Monday, December 10, 2012

Why equity works in learning

I am very interested in process of learning.  I believe the only way to be truly relevant in changing work environment is to learn new things.  Not being afraid of making a mistake and learning from trial and error are essential tools for learning anything fast.  Once we give high cost to failure, we are effectively discouraging learning from taking place.

When I watch my 3 year old son, that's what I see.  He's not afraid of making a mistake.  One good example is that he repeats anything that hears whether it makes sense or not.  Often he picks up some foreign language and utters out his best impression of what he just heard.  When that happens, instead of him, I am the one who feel the need to explain the situation to onlookers.  My son, on the other hand, does not care whether someone is overhearing or not.  He just does it.

It is the perhaps most important quality in learning.  Not caring what someone else thinks, but just imitating the other who's already doing it and learning from trial and error.  The reason he can do it effortlessly is because he's not yet self-aware.  He doesn't care how repeating after anything may or may not be socially acceptable.  He does not yet know.

Hence in order to foster learning environment it is crucial to create an environment where failure is not only accepted but celebrated.  Everyone makes mistakes until they figure out how to do it the best.  Without it students would feel embarrassed to try new things and learn because of how bad they might do when they first try something.

Last week, my wife shared with me an article that ran on the Atlantic about What Americans Keep Ignoring About Finland's School Success.  The author talks about how Americans pay lip service to learning from Finland's public education success, but failed to recognize the key ingredient in replicating their success: equity for all students.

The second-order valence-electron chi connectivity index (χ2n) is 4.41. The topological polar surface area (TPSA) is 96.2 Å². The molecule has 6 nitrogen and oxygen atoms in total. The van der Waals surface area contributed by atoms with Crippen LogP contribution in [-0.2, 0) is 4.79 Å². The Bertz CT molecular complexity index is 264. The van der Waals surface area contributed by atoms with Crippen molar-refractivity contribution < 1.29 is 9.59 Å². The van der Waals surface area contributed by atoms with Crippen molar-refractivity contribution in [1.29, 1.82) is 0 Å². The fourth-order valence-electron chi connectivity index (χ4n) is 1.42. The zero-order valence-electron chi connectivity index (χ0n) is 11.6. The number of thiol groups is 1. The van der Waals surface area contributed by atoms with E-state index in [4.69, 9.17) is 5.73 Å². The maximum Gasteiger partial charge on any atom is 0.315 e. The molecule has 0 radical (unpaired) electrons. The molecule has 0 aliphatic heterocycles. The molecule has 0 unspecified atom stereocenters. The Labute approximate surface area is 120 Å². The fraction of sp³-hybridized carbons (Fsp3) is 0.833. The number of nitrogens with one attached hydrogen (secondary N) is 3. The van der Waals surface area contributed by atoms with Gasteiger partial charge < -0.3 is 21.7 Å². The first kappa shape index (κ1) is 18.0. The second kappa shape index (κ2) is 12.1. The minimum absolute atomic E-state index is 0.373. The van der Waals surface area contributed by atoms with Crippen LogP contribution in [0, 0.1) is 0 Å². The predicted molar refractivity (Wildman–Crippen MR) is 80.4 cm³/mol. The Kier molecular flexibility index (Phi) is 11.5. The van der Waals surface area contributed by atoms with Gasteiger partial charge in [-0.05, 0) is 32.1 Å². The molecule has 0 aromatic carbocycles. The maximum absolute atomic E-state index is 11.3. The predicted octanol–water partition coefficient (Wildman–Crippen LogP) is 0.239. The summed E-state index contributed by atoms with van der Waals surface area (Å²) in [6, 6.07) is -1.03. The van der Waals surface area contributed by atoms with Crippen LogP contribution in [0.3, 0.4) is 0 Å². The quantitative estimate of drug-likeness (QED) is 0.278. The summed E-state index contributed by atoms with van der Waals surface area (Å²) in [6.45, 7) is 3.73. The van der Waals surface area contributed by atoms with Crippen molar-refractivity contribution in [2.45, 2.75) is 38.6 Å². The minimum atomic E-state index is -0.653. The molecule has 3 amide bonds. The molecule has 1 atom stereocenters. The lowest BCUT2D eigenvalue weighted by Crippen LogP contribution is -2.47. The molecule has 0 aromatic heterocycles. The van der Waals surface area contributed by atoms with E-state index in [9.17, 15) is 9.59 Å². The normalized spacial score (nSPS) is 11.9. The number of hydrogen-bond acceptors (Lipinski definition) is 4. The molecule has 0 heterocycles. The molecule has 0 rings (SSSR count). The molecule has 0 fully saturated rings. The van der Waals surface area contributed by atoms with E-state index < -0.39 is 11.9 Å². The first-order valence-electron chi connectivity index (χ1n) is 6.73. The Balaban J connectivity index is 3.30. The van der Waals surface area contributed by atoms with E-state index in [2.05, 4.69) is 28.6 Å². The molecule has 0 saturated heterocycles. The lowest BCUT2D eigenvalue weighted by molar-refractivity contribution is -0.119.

Finland starts from an axiom that every child is equally capable and entitled to same type of education.  They don't have private schools, or wealthy vs poor school districts.  They don't even have letter grades or standardized tests to score their students.  Instead they let everyone learn at their own pace with emphasis on collaboration, not on competition.  Students are not compared with other students.  Instead they are encouraged to experiment and master the material by helping each other.

I believe the key is creating an environment where failure is encouraged.  Because students can experiment with their own way of understanding things, they are more likely to learn rather than getting discouraged from getting repeated labeled as C-students.  Finland has created an environment where students can try new things.  There is a little cost to getting a wrong answer because they are treated as equals even when they get some answers wrong.

The same holds true in any work environment.  If environment is such that failure is not tolerated, then there won't be any experimentation and innovation.  To get learning and growth going, we have to promote and celebrate failures.  That's what American education system needs the most.

It's meant to be funny, but somehow I don't find the humor
because it is in fact true in many organizations including our schools.

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